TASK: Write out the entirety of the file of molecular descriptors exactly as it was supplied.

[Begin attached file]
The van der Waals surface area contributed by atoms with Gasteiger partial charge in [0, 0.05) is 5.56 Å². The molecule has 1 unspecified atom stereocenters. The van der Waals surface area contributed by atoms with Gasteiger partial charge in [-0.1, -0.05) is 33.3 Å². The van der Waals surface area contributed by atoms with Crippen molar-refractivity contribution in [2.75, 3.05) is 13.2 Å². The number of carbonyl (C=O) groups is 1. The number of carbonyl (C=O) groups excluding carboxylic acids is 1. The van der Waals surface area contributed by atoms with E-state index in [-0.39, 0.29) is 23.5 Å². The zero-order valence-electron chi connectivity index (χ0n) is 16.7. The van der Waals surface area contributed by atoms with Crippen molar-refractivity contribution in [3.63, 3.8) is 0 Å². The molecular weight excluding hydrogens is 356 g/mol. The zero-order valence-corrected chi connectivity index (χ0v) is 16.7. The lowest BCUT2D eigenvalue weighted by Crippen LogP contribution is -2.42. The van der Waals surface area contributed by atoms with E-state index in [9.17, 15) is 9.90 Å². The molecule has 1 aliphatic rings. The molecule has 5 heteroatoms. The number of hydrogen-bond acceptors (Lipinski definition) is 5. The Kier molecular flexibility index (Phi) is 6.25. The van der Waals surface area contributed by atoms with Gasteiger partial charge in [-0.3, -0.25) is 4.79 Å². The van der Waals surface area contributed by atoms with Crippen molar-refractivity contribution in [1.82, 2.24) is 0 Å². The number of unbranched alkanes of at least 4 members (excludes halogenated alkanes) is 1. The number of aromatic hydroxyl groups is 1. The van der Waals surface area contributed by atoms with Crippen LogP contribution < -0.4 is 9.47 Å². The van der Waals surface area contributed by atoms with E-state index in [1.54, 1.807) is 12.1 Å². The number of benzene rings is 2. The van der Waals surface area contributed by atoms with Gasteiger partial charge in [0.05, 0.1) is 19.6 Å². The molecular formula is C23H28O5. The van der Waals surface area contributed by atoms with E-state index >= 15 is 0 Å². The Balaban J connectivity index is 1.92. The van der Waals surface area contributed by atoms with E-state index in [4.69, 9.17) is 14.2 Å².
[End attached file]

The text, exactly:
The van der Waals surface area contributed by atoms with Gasteiger partial charge in [0, 0.05) is 5.56 Å². The molecule has 1 unspecified atom stereocenters. The van der Waals surface area contributed by atoms with Gasteiger partial charge in [-0.1, -0.05) is 33.3 Å². The van der Waals surface area contributed by atoms with Crippen molar-refractivity contribution in [2.75, 3.05) is 13.2 Å². The number of carbonyl (C=O) groups is 1. The number of carbonyl (C=O) groups excluding carboxylic acids is 1. The van der Waals surface area contributed by atoms with E-state index in [-0.39, 0.29) is 23.5 Å². The zero-order valence-electron chi connectivity index (χ0n) is 16.7. The van der Waals surface area contributed by atoms with Crippen molar-refractivity contribution in [3.63, 3.8) is 0 Å². The molecular weight excluding hydrogens is 356 g/mol. The zero-order valence-corrected chi connectivity index (χ0v) is 16.7. The lowest BCUT2D eigenvalue weighted by Crippen LogP contribution is -2.42. The van der Waals surface area contributed by atoms with E-state index in [9.17, 15) is 9.90 Å². The molecule has 1 aliphatic rings. The molecule has 5 heteroatoms. The number of hydrogen-bond acceptors (Lipinski definition) is 5. The Kier molecular flexibility index (Phi) is 6.25. The van der Waals surface area contributed by atoms with Gasteiger partial charge in [-0.3, -0.25) is 4.79 Å². The van der Waals surface area contributed by atoms with Crippen molar-refractivity contribution in [1.82, 2.24) is 0 Å². The number of unbranched alkanes of at least 4 members (excludes halogenated alkanes) is 1. The number of aromatic hydroxyl groups is 1. The van der Waals surface area contributed by atoms with Crippen LogP contribution < -0.4 is 9.47 Å². The van der Waals surface area contributed by atoms with E-state index in [1.54, 1.807) is 12.1 Å². The number of benzene rings is 2. The van der Waals surface area contributed by atoms with Gasteiger partial charge in [0.05, 0.1) is 19.6 Å². The molecular formula is C23H28O5. The van der Waals surface area contributed by atoms with E-state index >= 15 is 0 Å². The Balaban J connectivity index is 1.92. The van der Waals surface area contributed by atoms with E-state index in [4.69, 9.17) is 14.2 Å².